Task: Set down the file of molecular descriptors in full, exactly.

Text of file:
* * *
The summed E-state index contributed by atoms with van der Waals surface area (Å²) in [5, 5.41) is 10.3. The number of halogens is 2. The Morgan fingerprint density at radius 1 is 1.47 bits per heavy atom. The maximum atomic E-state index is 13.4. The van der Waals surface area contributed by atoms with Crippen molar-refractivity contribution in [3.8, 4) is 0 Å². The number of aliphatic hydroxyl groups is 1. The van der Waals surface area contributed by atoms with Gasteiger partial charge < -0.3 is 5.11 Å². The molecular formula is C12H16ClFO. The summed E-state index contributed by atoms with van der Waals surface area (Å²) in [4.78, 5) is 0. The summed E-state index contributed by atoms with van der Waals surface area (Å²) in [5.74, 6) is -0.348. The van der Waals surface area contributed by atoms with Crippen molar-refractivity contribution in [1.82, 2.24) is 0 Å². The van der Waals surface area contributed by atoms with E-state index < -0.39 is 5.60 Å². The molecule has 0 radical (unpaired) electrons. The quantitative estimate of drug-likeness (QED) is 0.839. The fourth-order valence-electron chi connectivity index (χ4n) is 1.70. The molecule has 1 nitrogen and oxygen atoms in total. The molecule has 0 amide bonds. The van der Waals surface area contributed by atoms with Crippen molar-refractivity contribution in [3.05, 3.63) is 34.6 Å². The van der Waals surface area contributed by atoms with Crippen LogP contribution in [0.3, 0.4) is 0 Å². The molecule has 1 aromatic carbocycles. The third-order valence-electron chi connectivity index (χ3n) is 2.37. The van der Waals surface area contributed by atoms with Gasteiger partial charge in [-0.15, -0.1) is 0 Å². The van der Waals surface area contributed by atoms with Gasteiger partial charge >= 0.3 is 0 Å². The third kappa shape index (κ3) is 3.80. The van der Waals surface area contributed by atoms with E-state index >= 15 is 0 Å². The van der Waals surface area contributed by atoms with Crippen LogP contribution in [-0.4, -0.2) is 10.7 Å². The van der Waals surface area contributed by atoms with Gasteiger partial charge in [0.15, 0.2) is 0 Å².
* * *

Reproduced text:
The summed E-state index contributed by atoms with van der Waals surface area (Å²) in [5, 5.41) is 10.3. The number of halogens is 2. The Morgan fingerprint density at radius 1 is 1.47 bits per heavy atom. The maximum atomic E-state index is 13.4. The van der Waals surface area contributed by atoms with Crippen molar-refractivity contribution in [3.8, 4) is 0 Å². The number of aliphatic hydroxyl groups is 1. The van der Waals surface area contributed by atoms with Gasteiger partial charge < -0.3 is 5.11 Å². The molecular formula is C12H16ClFO. The summed E-state index contributed by atoms with van der Waals surface area (Å²) in [4.78, 5) is 0. The summed E-state index contributed by atoms with van der Waals surface area (Å²) in [5.74, 6) is -0.348. The van der Waals surface area contributed by atoms with Crippen molar-refractivity contribution in [1.82, 2.24) is 0 Å². The van der Waals surface area contributed by atoms with E-state index < -0.39 is 5.60 Å². The molecule has 0 radical (unpaired) electrons. The quantitative estimate of drug-likeness (QED) is 0.839. The fourth-order valence-electron chi connectivity index (χ4n) is 1.70. The molecule has 1 nitrogen and oxygen atoms in total. The molecule has 0 amide bonds. The van der Waals surface area contributed by atoms with Crippen molar-refractivity contribution in [3.05, 3.63) is 34.6 Å². The van der Waals surface area contributed by atoms with Crippen LogP contribution in [0.3, 0.4) is 0 Å². The molecule has 1 aromatic carbocycles. The third-order valence-electron chi connectivity index (χ3n) is 2.37. The van der Waals surface area contributed by atoms with Gasteiger partial charge in [-0.15, -0.1) is 0 Å². The van der Waals surface area contributed by atoms with Gasteiger partial charge >= 0.3 is 0 Å². The third kappa shape index (κ3) is 3.80. The van der Waals surface area contributed by atoms with E-state index >= 15 is 0 Å². The van der Waals surface area contributed by atoms with Crippen LogP contribution in [-0.4, -0.2) is 10.7 Å². The van der Waals surface area contributed by atoms with Gasteiger partial charge in [0.15, 0.2) is 0 Å².